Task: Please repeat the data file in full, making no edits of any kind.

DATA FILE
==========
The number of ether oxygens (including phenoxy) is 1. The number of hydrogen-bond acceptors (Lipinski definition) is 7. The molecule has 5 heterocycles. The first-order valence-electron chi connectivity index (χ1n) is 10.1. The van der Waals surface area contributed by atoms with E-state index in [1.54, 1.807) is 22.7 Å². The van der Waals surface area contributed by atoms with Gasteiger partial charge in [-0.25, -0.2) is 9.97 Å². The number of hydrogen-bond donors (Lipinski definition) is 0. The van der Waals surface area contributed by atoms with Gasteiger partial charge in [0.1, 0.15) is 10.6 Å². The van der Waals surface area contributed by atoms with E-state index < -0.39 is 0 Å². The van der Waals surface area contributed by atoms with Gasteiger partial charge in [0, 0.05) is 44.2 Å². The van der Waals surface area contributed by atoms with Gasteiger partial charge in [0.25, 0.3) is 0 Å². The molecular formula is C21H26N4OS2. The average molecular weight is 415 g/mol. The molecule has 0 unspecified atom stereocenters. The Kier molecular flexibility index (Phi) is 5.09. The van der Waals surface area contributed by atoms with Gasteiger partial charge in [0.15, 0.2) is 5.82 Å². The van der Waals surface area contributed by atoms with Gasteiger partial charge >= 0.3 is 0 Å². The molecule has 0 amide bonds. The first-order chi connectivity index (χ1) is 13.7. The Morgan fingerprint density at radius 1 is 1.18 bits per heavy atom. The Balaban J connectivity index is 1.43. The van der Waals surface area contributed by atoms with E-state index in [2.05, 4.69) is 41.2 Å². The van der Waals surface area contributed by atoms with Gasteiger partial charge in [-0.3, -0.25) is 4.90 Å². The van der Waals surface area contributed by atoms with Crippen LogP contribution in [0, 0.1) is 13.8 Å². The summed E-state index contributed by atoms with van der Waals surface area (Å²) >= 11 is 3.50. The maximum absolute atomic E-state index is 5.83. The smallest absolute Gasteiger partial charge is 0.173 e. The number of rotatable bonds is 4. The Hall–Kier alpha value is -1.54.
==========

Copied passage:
The number of ether oxygens (including phenoxy) is 1. The number of hydrogen-bond acceptors (Lipinski definition) is 7. The molecule has 5 heterocycles. The first-order valence-electron chi connectivity index (χ1n) is 10.1. The van der Waals surface area contributed by atoms with E-state index in [1.54, 1.807) is 22.7 Å². The van der Waals surface area contributed by atoms with Gasteiger partial charge in [-0.25, -0.2) is 9.97 Å². The number of hydrogen-bond donors (Lipinski definition) is 0. The van der Waals surface area contributed by atoms with Gasteiger partial charge in [0.1, 0.15) is 10.6 Å². The van der Waals surface area contributed by atoms with E-state index < -0.39 is 0 Å². The van der Waals surface area contributed by atoms with Gasteiger partial charge in [0, 0.05) is 44.2 Å². The van der Waals surface area contributed by atoms with Gasteiger partial charge in [0.25, 0.3) is 0 Å². The molecular formula is C21H26N4OS2. The average molecular weight is 415 g/mol. The molecule has 0 unspecified atom stereocenters. The Kier molecular flexibility index (Phi) is 5.09. The van der Waals surface area contributed by atoms with Gasteiger partial charge in [0.15, 0.2) is 5.82 Å². The van der Waals surface area contributed by atoms with Gasteiger partial charge >= 0.3 is 0 Å². The molecule has 0 amide bonds. The first-order chi connectivity index (χ1) is 13.7. The Morgan fingerprint density at radius 1 is 1.18 bits per heavy atom. The Balaban J connectivity index is 1.43. The van der Waals surface area contributed by atoms with E-state index in [2.05, 4.69) is 41.2 Å². The van der Waals surface area contributed by atoms with Gasteiger partial charge in [-0.3, -0.25) is 4.90 Å². The van der Waals surface area contributed by atoms with Crippen LogP contribution in [0, 0.1) is 13.8 Å². The summed E-state index contributed by atoms with van der Waals surface area (Å²) >= 11 is 3.50. The maximum absolute atomic E-state index is 5.83. The smallest absolute Gasteiger partial charge is 0.173 e. The number of rotatable bonds is 4. The Hall–Kier alpha value is -1.54.